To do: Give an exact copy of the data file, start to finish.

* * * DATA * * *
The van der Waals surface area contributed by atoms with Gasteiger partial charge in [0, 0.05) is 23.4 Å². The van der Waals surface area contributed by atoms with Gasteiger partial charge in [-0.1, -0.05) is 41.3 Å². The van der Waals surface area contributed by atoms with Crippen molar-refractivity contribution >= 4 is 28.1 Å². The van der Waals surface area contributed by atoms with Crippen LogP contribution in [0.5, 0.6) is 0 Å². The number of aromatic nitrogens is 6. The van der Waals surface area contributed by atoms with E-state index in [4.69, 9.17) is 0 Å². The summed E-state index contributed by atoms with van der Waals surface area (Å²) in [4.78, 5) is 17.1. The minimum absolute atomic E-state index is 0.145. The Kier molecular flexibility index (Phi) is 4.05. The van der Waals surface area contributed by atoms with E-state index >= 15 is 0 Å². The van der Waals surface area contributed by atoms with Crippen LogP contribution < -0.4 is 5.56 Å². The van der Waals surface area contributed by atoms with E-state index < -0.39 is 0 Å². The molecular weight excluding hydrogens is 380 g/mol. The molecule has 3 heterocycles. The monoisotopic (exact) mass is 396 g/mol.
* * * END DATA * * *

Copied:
The van der Waals surface area contributed by atoms with Gasteiger partial charge in [0, 0.05) is 23.4 Å². The van der Waals surface area contributed by atoms with Gasteiger partial charge in [-0.1, -0.05) is 41.3 Å². The van der Waals surface area contributed by atoms with Crippen molar-refractivity contribution >= 4 is 28.1 Å². The van der Waals surface area contributed by atoms with Crippen LogP contribution in [0.5, 0.6) is 0 Å². The number of aromatic nitrogens is 6. The van der Waals surface area contributed by atoms with E-state index in [4.69, 9.17) is 0 Å². The summed E-state index contributed by atoms with van der Waals surface area (Å²) in [4.78, 5) is 17.1. The minimum absolute atomic E-state index is 0.145. The Kier molecular flexibility index (Phi) is 4.05. The van der Waals surface area contributed by atoms with E-state index >= 15 is 0 Å². The van der Waals surface area contributed by atoms with Crippen LogP contribution < -0.4 is 5.56 Å². The van der Waals surface area contributed by atoms with E-state index < -0.39 is 0 Å². The molecular weight excluding hydrogens is 380 g/mol. The molecule has 3 heterocycles. The monoisotopic (exact) mass is 396 g/mol.